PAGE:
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About The Story of Miles & Jack
The comically bittersweet plight of the everyday man lost in the muddle of modern life has become fertile territory for writer/director Alexander Payne in his three acclaimed feature films to date. From Jack Nicholson's suddenly widowed insurance executive in ABOUT SCHMIDT to Matthew Broderick's flummoxed school teacher meeting his match in a young student played by Reese Witherspoon in ELECTION to a pregnant Laura Dern who finds herself unexpectedly at the center of a fierce battle over abortion rights in CITIZEN RUTH, Payne's provocative films have probed with razor-sharp wit the manners and mores of contemporary Middle America. With SIDEWAYS, Payne takes up the story of two more hapless -- yet ultimately hopeful -- failures: Miles and Jack, whose trip to the Central Coast to drink wine, swing golf clubs and relax in the sun results in mad lust, frank betrayals, bodily harm . . . and an unexpected reconciliation with the ups, downs and sideways journeys that seem to make up the measure of a life.

Through the story of Miles and Jack – a modern-day odd couple on a last hurrah bender – Payne focuses in on a different and not often explored landscape: the middle-aged man, who faces the future fueled only by his few remaining dreams, his lingering loves, and that rare perfect bottle of wine shared among friends.

Payne first encountered the alternately tender and tart story of Miles and Jack when he read Rex Pickett's novel Sideways in 1999, before he became a two-time Oscar® nominee for ELECTION and ABOUT SCHMIDT. He was immediately drawn to their tale. First, there was its irresistible setting against Santa Barbara County's intimate wine tasting rooms – a magnet for an amateur wine lover such as Payne. But more than that, Payne was intrigued by the simple, and at times absurd humanity of the story, which touches on the contemporary desire for success, love, bliss and connection, all in the middle of a vacation that is sliding downhill fast.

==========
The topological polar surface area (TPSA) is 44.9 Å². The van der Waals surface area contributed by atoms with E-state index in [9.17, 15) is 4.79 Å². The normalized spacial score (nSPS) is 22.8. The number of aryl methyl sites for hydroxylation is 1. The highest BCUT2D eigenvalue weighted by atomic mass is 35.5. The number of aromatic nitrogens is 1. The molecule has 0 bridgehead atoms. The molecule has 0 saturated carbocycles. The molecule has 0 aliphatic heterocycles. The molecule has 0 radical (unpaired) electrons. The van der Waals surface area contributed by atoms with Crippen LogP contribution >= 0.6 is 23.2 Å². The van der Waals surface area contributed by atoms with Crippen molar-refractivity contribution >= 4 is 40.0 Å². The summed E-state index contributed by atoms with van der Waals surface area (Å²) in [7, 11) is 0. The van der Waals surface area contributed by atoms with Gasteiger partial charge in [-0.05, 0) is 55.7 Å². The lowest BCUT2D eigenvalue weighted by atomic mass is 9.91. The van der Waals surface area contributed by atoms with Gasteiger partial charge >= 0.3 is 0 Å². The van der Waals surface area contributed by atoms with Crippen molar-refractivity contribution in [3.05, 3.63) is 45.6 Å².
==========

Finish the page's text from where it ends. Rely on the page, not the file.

"I am most moved by stories like SIDEWAYS that are about human beings and human nature, that are about flawed people and ambiguous moments that don't necessarily come to any neat closure,” Payne says. "Perhaps too many films in this current era have eschewed humanity for slickness. I'm interested in revitalizing the American cinema of the 70s, with its emphasis on real people and real struggles – and I think we desperately need human movies right now.” Payne continues: "The characters of Miles and Jack are kind of throwbacks themselves.

They're living in the past – Jack with his washed-up career and Miles with his failed marriage and dreams of being a writer. It's as if the rest of the world has moved on without them, but suddenly they're faced with the prospect of having to get on with their lives, and to me, that is both funny and serious.”

The characters of Miles and Jack were born in the mind of novelist Rex Pickett during a similar –thankfully somewhat less eventful -- wine-tasting spree he himself took with a friend a number of years ago. "I found myself introducing my friend to wine and telling him all these crazy stories,” Pickett recalls. "As we got a little more looped, I was cracking up my friend and he said ‘you should write about this.' I jokingly told him I would write something called ‘Two Guys on Wine!' But when I came back, I knew I had to start writing about these two characters: Jack, who was based on my friend, and Miles, who is based loosely on me.”

For Pickett it was the amusing and sometimes heartbreaking way in which Miles and Jack make mistakes in their lives that made them so real and intriguing to him. "I believe people really feel for these guys because they're failures,” he says. "We all have aspirations to live bigger and more glamorous lives yet so very few of us are able to reach those goals. I think deep down we all want J

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